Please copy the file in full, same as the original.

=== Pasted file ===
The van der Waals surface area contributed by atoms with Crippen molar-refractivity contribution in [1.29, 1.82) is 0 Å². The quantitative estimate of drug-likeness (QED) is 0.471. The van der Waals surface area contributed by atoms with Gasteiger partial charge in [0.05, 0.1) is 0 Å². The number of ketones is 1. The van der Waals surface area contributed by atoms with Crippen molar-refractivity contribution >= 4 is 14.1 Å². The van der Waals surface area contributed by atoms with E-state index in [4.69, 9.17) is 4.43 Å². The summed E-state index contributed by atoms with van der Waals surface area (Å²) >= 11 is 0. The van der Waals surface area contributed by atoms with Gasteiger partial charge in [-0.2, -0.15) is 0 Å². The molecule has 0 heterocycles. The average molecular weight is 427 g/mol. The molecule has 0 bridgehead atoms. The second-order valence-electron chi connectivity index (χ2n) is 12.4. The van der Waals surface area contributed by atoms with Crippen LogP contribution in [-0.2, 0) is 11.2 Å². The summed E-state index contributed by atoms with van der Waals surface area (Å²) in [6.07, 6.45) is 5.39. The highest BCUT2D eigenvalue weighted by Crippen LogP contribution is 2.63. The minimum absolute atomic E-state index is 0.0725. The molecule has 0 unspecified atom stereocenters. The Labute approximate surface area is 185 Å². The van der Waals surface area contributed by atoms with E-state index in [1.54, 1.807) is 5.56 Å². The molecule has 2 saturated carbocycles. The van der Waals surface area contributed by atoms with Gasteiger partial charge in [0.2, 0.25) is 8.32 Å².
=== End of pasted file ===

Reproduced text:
The van der Waals surface area contributed by atoms with Crippen molar-refractivity contribution in [1.29, 1.82) is 0 Å². The quantitative estimate of drug-likeness (QED) is 0.471. The van der Waals surface area contributed by atoms with Gasteiger partial charge in [0.05, 0.1) is 0 Å². The number of ketones is 1. The van der Waals surface area contributed by atoms with Crippen molar-refractivity contribution >= 4 is 14.1 Å². The van der Waals surface area contributed by atoms with E-state index in [4.69, 9.17) is 4.43 Å². The summed E-state index contributed by atoms with van der Waals surface area (Å²) >= 11 is 0. The van der Waals surface area contributed by atoms with Gasteiger partial charge in [-0.2, -0.15) is 0 Å². The molecule has 0 heterocycles. The average molecular weight is 427 g/mol. The molecule has 0 bridgehead atoms. The second-order valence-electron chi connectivity index (χ2n) is 12.4. The van der Waals surface area contributed by atoms with Crippen LogP contribution in [-0.2, 0) is 11.2 Å². The summed E-state index contributed by atoms with van der Waals surface area (Å²) in [6.07, 6.45) is 5.39. The highest BCUT2D eigenvalue weighted by Crippen LogP contribution is 2.63. The minimum absolute atomic E-state index is 0.0725. The molecule has 0 unspecified atom stereocenters. The Labute approximate surface area is 185 Å². The van der Waals surface area contributed by atoms with E-state index in [1.54, 1.807) is 5.56 Å². The molecule has 2 saturated carbocycles. The van der Waals surface area contributed by atoms with Gasteiger partial charge in [0.2, 0.25) is 8.32 Å².